The warnings rang round and round in my head and I must admit I started to have second thoughts. But it’s hard to imagine your life as a newlywed when your country is in ruins. I had no idea what was going to happen, how long the Taliban would be here, whether the fighting would ever end, where we would live, whether I would be able to study again or ever be able to work. All the plans newlyweds make together were denied us in those days. Staying alive and safe took precedence over dreams.
My elder sister saw that I’d turned a bit white. She looked at me sternly and said: “Fawzia, you must decide. Now. Right now. If you don’t want this to go ahead this is your last chance to say so. Do you understand that?”
In a last attempt to tempt me away from marrying Hamid, Mirshakay had a few days earlier promised me I could go to Pakistan and stay with his second wife, who was living in his house in Lahore. I could stay with her and go to a Pakistani university. It was a great idea. The chance to study medicine again in a country not blighted by war was a good one.
But although I barely knew Hamid, what little I had seen of him convinced me we could make it work. I knew he was an unusual Afghan man, one that would treat me like an equal and genuinely support my desire to work. He wasn’t rich and the future was uncertain in so many ways, but he still felt like the right choice for me. Because he was my choice.
As is so often the case in my family history, it took a woman for there to be decisive action. My sister told me to make a decision. I nodded a silent yes. Then she knocked and entered the men’s room and asked to speak to my brother. Outside the room she bravely and sternly told him to stop challenging these poor people. They had the money as promised. It was time for him to make decision. Yes or no.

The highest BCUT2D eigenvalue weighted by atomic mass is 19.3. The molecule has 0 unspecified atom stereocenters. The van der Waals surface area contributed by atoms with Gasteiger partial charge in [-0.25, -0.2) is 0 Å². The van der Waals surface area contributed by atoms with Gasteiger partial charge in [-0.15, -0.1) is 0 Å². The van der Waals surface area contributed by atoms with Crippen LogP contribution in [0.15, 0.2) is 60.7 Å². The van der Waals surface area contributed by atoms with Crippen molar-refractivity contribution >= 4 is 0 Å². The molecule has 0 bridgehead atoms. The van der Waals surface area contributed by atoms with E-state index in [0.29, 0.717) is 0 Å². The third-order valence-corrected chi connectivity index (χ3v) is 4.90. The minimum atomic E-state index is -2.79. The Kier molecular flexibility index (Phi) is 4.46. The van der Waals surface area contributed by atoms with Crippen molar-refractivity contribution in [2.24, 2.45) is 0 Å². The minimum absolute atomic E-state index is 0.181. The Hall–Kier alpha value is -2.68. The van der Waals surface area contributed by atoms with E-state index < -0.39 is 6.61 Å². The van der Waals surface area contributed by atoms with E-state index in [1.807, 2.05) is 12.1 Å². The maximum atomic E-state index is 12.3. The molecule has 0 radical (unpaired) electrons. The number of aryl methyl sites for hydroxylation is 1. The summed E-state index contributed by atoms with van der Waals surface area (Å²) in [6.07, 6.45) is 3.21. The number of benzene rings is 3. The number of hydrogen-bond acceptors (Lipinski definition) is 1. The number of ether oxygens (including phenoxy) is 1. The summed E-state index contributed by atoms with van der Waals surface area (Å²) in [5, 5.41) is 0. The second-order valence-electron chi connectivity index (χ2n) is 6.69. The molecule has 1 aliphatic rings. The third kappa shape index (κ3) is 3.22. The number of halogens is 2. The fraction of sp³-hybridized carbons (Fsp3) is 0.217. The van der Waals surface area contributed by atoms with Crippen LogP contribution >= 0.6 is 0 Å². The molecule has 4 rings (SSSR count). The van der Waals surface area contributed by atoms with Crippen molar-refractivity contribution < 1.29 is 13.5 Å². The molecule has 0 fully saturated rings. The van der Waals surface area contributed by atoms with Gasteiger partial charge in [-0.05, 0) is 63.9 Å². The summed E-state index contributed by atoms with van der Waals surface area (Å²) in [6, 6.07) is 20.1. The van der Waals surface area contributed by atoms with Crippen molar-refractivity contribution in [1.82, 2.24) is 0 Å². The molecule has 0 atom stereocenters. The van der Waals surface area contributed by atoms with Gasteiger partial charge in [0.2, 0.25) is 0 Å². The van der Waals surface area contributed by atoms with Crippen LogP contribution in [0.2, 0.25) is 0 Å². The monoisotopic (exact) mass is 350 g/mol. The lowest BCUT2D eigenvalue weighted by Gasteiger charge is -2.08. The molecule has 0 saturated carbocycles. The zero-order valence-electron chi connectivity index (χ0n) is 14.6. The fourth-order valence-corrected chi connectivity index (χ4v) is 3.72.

He pursed his lips and rolled his eyes dramatically, let out a large sigh, and then agreed with her, although still reluctantly. My sister prepared a bowl of sweets and put some flowers and a handkerchief with a small red flower on it inside the bowl. I still have that handkerchief. The items in the bowl were a sign of our acceptance. The bowl was ceremoniously sent into the room where Hamid was sitting. I wish I could have seen the joy on his face when he saw it and realized his dreams were coming true at last. The sharing of sweets is the traditional Afghan way of formalizing an engagement. The sweets are shared and the groom’s family puts money in the bowl to pay for the wedding.
Hamid took a sweet, unwrapped it carefully, and ate it, then put another 5,000 dollars inside the bowl. He’d been prepared for this cost, too. At this stage the bride’s family often also puts money into the bowl to share the cost of the wedding, but my brother was still a little disgruntled with himself for giving in. So he added nothing. Even now he was pointedly refusing to make it easy for them.
The next day they came back again for lunch. I was in the kitchen from early morning. As I washed rice and peeled cucumbers I smiled as I realized how much love I was pouring into the cooking. The simple pleasure of preparing food for those they love is something all women feel at some time. It must be something so ancient within us, so much a part of our biology and nature. I was reminded of my mother cooking for my father and how she always wanted things to be just perfect for him. Here I was, doing the same. As I chopped the vegetables I made sure to cut them just so, into lovely little straight pieces that would be a delight for him to eat.
I was still not allowed to see my husband-to-be. The only glimpse I got of him was as he and his family left. I hid behind a curtain at the window and sneaked a glance. I think he knew I was going to be watching him, because he stopped and paused, pretending to scratch his head. I think he thought about sneaking a glance back at me, too, but he obviously decided it was too risky in case my brother saw.
As Hamid walked to his car I felt a surge of excitement. It had been almost six years since Hamid’s first proposal. He’d never given up on his quest to marry me. I was 21 years old and I was going to be a bride.
Published in hardback in February 2012
In Europe and Canada the book is called "Letters to My Daughters" and "The Favored Daughter" in the UK and US.